Article 21 of the Measures lists the responsibilities that commercial banks shall not undertake when offering custody services. This is a “negative list” that puts boundaries around the responsibilities of custodians and managers. In particular, it explicitly prohibits custodians from taking on management responsibilities following circumstances whereby a product fails to pay its investors. It prohibits custodians from taking on responsibilities relating to the loss of custody assets caused by force majeure events or losses not caused by the custodian’s error or fault, which narrows down the liabilities of custodians. Notwithstanding such provisions, it remains to be tested by judicial practice how commercial banks achieve a balance between performing their custody duties and reasonably discharging their liabilities.

VI. Requirements on the Management of Custody Business

The Measures provide requirements on commercial banks for the management of custody business. Commercial banks shall establish and improve their internal governance structure for custody business, establish risk management systems suitable to the size and complexity of their custody business, have sound internal management policies for custody business, have the custody business authorization under a unified authorization management mechanism, and establish a position balance mechanism and a process constraint mechanism. Notably, the Measures highlight the requirements on the independence of custody business and the enhancement of data protection. The Measures require commercial banks to strengthen the due diligence and management of custody products and external institutions, establish a list of the custody products and the relevant clients to manage and prevent risks arising from partners of custody business, and take effective measures to prevent improper related-party transactions and interest tunneling to enhance risk isolation.

The Measures specify marketing management requirements. Commercial banks shall prohibit their business partners, such as managers or distributors, from taking advantage of the brand or reputation of commercial banks to conduct marketing activities. If a business partner uses the name of a custodian bank to carry out improper marketing activities and fails to make rectifications, the custodian bank has the right to suspend the business partnership with them according to the Measures.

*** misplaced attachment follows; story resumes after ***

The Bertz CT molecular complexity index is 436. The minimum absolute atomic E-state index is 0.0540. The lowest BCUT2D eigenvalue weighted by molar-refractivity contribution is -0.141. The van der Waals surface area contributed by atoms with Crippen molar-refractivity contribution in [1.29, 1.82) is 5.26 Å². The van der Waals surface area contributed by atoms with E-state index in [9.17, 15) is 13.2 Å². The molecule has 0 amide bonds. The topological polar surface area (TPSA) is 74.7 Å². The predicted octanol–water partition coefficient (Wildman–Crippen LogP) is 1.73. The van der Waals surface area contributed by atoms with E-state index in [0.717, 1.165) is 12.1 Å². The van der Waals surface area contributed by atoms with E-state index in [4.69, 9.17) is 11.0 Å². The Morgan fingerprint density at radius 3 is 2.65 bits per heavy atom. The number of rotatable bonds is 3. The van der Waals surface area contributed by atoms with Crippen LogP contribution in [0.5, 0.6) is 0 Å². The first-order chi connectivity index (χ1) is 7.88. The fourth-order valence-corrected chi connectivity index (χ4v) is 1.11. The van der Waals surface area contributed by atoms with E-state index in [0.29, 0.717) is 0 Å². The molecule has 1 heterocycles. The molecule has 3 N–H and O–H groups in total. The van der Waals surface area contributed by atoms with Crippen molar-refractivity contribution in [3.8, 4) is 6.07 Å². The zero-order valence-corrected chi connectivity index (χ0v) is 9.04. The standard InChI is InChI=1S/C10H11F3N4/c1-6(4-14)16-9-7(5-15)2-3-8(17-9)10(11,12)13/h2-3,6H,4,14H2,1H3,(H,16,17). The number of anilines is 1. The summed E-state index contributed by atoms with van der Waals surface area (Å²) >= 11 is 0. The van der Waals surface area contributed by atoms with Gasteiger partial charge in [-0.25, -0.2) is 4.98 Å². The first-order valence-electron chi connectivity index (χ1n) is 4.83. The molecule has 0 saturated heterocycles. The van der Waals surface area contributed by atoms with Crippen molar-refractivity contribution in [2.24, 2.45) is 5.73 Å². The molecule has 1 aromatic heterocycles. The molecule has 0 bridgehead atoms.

VII. Regulatory Principles of Custody Business

The Measures enhance the supervision and administration of commercial banks’ custody business from both a regulatory and law enforcement perspective. Firstly, the Measures take the compliance and prudence of custody business as an important basis for the regulatory rating of commercial banks and highlight the CBIRC’s and its branch offices’ ongoing supervision of custody businesses. The CBIRC and its branch offices may, in accordance with the laws and regulations, order commercial banks that violate the Measures while offering custody services to rectify their behavior within a specified time and may impose corresponding regulatory measures. If a commercial bank fails to satisfy the qualifications for custody business, is incompetent in its custody business, or fails to carry out its custody business in a prudent manner, the CBIRC and its branch offices may, according to the laws, regulations and principles of prudent regulation, suspend the relevant business of the commercial bank. Furthermore, the Measures authorize the banking self-disciplinary organization to implement self-disciplinary management pursuant to the law. With the authorization, the banking self-disciplinary organization may take measures such as issuing a warning or suspending or canceling the membership of the relevant member. 


The Measures respond to pressing issues in the custody practices of commercial banks and add boundaries to the responsibilities of custodian banks. Considering that the Measures also apply to certain products regulated by the China Securities Regulatory Commission (CSRC), the CBIRC may need to further coordinate with the CSRC to address issues regarding the application of laws and potentially conflicting rules on custody business. We will continue to monitor the situation and keep our clients apprised of the latest developments.